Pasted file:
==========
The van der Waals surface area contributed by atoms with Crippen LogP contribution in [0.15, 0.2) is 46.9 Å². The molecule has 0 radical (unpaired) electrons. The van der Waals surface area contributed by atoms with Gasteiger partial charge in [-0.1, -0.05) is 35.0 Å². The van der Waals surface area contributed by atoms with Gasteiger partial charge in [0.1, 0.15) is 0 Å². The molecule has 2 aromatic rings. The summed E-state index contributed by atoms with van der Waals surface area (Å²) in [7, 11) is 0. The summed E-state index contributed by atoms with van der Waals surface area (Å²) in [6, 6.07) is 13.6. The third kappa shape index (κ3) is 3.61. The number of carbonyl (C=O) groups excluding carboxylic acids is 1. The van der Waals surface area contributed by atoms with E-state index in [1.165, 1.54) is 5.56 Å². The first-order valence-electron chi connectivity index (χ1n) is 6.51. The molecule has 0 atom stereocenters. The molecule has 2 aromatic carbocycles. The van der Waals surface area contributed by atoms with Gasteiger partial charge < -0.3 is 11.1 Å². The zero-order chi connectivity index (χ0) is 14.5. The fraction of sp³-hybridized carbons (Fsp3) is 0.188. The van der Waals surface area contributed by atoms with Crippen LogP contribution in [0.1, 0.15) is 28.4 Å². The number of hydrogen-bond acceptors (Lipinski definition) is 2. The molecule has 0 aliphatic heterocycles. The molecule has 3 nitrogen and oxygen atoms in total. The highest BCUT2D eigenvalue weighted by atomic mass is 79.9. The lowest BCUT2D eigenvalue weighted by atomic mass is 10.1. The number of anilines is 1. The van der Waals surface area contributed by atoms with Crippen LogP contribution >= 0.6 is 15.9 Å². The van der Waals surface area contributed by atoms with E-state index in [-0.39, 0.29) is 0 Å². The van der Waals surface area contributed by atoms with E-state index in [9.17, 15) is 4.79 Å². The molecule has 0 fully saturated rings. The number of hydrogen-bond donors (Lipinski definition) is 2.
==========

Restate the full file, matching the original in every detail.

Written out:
The van der Waals surface area contributed by atoms with Crippen LogP contribution in [0.15, 0.2) is 46.9 Å². The molecule has 0 radical (unpaired) electrons. The van der Waals surface area contributed by atoms with Gasteiger partial charge in [-0.1, -0.05) is 35.0 Å². The van der Waals surface area contributed by atoms with Gasteiger partial charge in [0.1, 0.15) is 0 Å². The molecule has 2 aromatic rings. The summed E-state index contributed by atoms with van der Waals surface area (Å²) in [7, 11) is 0. The summed E-state index contributed by atoms with van der Waals surface area (Å²) in [6, 6.07) is 13.6. The third kappa shape index (κ3) is 3.61. The number of carbonyl (C=O) groups excluding carboxylic acids is 1. The van der Waals surface area contributed by atoms with E-state index in [1.165, 1.54) is 5.56 Å². The first-order valence-electron chi connectivity index (χ1n) is 6.51. The molecule has 0 atom stereocenters. The molecule has 2 aromatic carbocycles. The van der Waals surface area contributed by atoms with Gasteiger partial charge < -0.3 is 11.1 Å². The zero-order chi connectivity index (χ0) is 14.5. The fraction of sp³-hybridized carbons (Fsp3) is 0.188. The van der Waals surface area contributed by atoms with Crippen LogP contribution in [0.1, 0.15) is 28.4 Å². The number of hydrogen-bond acceptors (Lipinski definition) is 2. The molecule has 0 aliphatic heterocycles. The molecule has 3 nitrogen and oxygen atoms in total. The highest BCUT2D eigenvalue weighted by atomic mass is 79.9. The lowest BCUT2D eigenvalue weighted by atomic mass is 10.1. The number of anilines is 1. The van der Waals surface area contributed by atoms with Crippen LogP contribution >= 0.6 is 15.9 Å². The van der Waals surface area contributed by atoms with E-state index in [-0.39, 0.29) is 0 Å². The van der Waals surface area contributed by atoms with E-state index in [9.17, 15) is 4.79 Å². The molecule has 0 fully saturated rings. The number of hydrogen-bond donors (Lipinski definition) is 2.